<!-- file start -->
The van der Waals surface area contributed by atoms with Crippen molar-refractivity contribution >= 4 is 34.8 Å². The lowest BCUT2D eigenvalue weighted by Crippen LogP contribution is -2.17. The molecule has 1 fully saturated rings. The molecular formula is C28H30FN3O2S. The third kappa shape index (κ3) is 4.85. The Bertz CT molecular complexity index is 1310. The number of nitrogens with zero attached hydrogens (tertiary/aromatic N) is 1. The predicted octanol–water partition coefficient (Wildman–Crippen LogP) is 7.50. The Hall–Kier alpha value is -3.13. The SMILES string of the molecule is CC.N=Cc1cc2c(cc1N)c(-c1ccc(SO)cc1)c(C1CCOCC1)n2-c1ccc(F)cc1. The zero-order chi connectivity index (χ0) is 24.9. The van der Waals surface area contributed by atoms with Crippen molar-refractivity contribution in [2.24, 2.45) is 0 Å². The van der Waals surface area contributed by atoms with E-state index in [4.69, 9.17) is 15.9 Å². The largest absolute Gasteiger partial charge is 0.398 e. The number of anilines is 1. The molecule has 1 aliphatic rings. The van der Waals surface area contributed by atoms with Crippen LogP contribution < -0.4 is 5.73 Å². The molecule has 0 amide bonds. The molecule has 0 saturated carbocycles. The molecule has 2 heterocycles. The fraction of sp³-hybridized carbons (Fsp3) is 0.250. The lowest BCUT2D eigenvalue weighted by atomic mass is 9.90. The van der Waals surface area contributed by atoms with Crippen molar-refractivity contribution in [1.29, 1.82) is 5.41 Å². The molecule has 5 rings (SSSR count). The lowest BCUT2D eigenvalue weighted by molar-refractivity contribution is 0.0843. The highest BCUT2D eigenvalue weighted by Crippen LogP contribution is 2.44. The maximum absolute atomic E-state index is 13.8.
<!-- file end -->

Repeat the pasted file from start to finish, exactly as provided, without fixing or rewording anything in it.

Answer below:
The van der Waals surface area contributed by atoms with Crippen molar-refractivity contribution >= 4 is 34.8 Å². The lowest BCUT2D eigenvalue weighted by Crippen LogP contribution is -2.17. The molecule has 1 fully saturated rings. The molecular formula is C28H30FN3O2S. The third kappa shape index (κ3) is 4.85. The Bertz CT molecular complexity index is 1310. The number of nitrogens with zero attached hydrogens (tertiary/aromatic N) is 1. The predicted octanol–water partition coefficient (Wildman–Crippen LogP) is 7.50. The Hall–Kier alpha value is -3.13. The SMILES string of the molecule is CC.N=Cc1cc2c(cc1N)c(-c1ccc(SO)cc1)c(C1CCOCC1)n2-c1ccc(F)cc1. The zero-order chi connectivity index (χ0) is 24.9. The van der Waals surface area contributed by atoms with Crippen molar-refractivity contribution in [2.24, 2.45) is 0 Å². The van der Waals surface area contributed by atoms with E-state index in [4.69, 9.17) is 15.9 Å². The largest absolute Gasteiger partial charge is 0.398 e. The number of anilines is 1. The molecule has 1 aliphatic rings. The van der Waals surface area contributed by atoms with Crippen LogP contribution < -0.4 is 5.73 Å². The molecule has 0 amide bonds. The molecule has 0 saturated carbocycles. The molecule has 2 heterocycles. The fraction of sp³-hybridized carbons (Fsp3) is 0.250. The lowest BCUT2D eigenvalue weighted by atomic mass is 9.90. The van der Waals surface area contributed by atoms with Crippen molar-refractivity contribution in [1.29, 1.82) is 5.41 Å². The molecule has 5 rings (SSSR count). The lowest BCUT2D eigenvalue weighted by molar-refractivity contribution is 0.0843. The highest BCUT2D eigenvalue weighted by Crippen LogP contribution is 2.44. The maximum absolute atomic E-state index is 13.8.